To be quite honest: Until this moment I did not really know which aspect of the movie to take and focus on. I do not know what this means for the movie or my reception of it, however, I think this noir is a little bit overrated in its general reception. On the one hand it shows not only very good performances, but also Wilder's talent of directing. After having seen this one would probably not believe that Wilder did some of the funniest (!) movies ever, in particular One, Two, Three. If you keep this in mind and take a look at Double Indemnity, at first one would think that the noir has no sign of comedic elements, however, if one takes a closer look at it, there is a lot of comic relief (e.g. the scene with Keyes and the foreign truck driver) – even the way Keyes (E.G. Robinson) is behaving one can find comic relief in it. On the other hand Double Indemnity is not as interesting and versatile than, for example, my favorite noir so far, Out of the Past (whose dialogue is simply brilliant). I think it is the most 'comprehensible' noir, and maybe this is the reason why it is so well-known and well-received. However, it is still a very good noir, indeed (and there is a lot of 'meta' to it – e.g. as we discussed the father-son conflict, the father figure, the insurance business, the sexuality, Nino, …).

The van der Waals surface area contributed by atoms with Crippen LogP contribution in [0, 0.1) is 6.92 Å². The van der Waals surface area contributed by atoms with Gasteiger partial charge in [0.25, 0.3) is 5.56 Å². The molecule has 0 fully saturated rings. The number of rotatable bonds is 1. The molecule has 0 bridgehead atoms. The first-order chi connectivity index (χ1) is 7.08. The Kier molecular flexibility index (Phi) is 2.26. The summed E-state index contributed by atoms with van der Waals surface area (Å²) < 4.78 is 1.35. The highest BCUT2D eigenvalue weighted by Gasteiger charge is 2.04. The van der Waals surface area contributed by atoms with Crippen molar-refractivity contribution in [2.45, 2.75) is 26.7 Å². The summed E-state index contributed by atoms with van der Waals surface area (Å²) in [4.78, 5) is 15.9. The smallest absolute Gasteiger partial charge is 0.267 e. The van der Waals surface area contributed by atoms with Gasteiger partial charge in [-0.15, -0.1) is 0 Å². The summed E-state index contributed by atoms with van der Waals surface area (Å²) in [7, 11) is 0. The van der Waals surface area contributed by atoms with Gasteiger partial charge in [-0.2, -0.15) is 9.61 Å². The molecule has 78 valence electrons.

Furthermore, the aspcet I am most interested in now is the title and how it is connected to the movie. To be quite honest again: I did not know what these two words meant until I looked it up. In addition, it is also mentioned in the movie itself, when Neff (Fred MacMurray) tells Phyllis (Barbara Stanwyck) that their planned 'assasination' would be "A double indemnity. The insurance would pay twice the amaount insured." So the title indicates the central motif for our two protagonists – in other words this means: doubled money (for the murder). Yet, 'double indemnity' does mean something else for Neff and Phyllis. For Phyllis it is a double 'insurance'. She has nothing to fear, because she is double insured: firstly, she can blame Neff for the murder any time (although she is a complice), and secondly, she gets rid of her husband. In other words: she does not only get a double indemnity, but a double double indemnity – she gets rid of her husband, she can blame Jeff for his murder and gets not only the single amount of (insurance) money but the double amount. It is almost the same for Jeff: he can show that he is intelectually superior to his 'father', Keyes, gets the girl (Phyllis) and finally the money. In the end, however, they would have to share the money so that it is no double but a single indemnity for each one of them …


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SemiNoir: 'Where the Sidewalk Ends'

SemiNoir
SemiNoir is a continuing series of short academic essays dealing with film noirs watched and reviewed in the seminar 'Film Noir and American Culture' at the University of Tuebingen.